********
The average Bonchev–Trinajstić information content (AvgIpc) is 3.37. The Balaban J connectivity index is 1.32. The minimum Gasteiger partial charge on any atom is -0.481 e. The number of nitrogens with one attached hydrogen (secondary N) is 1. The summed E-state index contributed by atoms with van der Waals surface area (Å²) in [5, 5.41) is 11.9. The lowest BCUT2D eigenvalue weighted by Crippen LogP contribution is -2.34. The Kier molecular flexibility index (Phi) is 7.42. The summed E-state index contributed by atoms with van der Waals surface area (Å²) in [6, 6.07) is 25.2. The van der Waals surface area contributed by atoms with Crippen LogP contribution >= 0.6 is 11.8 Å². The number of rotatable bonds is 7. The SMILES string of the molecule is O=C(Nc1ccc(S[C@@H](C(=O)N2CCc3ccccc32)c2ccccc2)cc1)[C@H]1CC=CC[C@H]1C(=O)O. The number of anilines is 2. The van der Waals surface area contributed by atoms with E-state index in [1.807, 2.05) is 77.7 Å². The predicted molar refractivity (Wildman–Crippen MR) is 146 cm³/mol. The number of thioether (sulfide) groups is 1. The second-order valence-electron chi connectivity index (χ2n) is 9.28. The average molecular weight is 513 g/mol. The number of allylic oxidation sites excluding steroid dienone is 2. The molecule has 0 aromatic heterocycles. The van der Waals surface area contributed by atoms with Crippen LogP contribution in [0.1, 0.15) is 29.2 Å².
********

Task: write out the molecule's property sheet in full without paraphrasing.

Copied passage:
The average Bonchev–Trinajstić information content (AvgIpc) is 3.37. The Balaban J connectivity index is 1.32. The minimum Gasteiger partial charge on any atom is -0.481 e. The number of nitrogens with one attached hydrogen (secondary N) is 1. The summed E-state index contributed by atoms with van der Waals surface area (Å²) in [5, 5.41) is 11.9. The lowest BCUT2D eigenvalue weighted by Crippen LogP contribution is -2.34. The Kier molecular flexibility index (Phi) is 7.42. The summed E-state index contributed by atoms with van der Waals surface area (Å²) in [6, 6.07) is 25.2. The van der Waals surface area contributed by atoms with Crippen LogP contribution >= 0.6 is 11.8 Å². The number of rotatable bonds is 7. The SMILES string of the molecule is O=C(Nc1ccc(S[C@@H](C(=O)N2CCc3ccccc32)c2ccccc2)cc1)[C@H]1CC=CC[C@H]1C(=O)O. The number of anilines is 2. The van der Waals surface area contributed by atoms with E-state index in [1.807, 2.05) is 77.7 Å². The predicted molar refractivity (Wildman–Crippen MR) is 146 cm³/mol. The number of thioether (sulfide) groups is 1. The second-order valence-electron chi connectivity index (χ2n) is 9.28. The average molecular weight is 513 g/mol. The number of allylic oxidation sites excluding steroid dienone is 2. The molecule has 0 aromatic heterocycles. The van der Waals surface area contributed by atoms with Crippen LogP contribution in [0.1, 0.15) is 29.2 Å².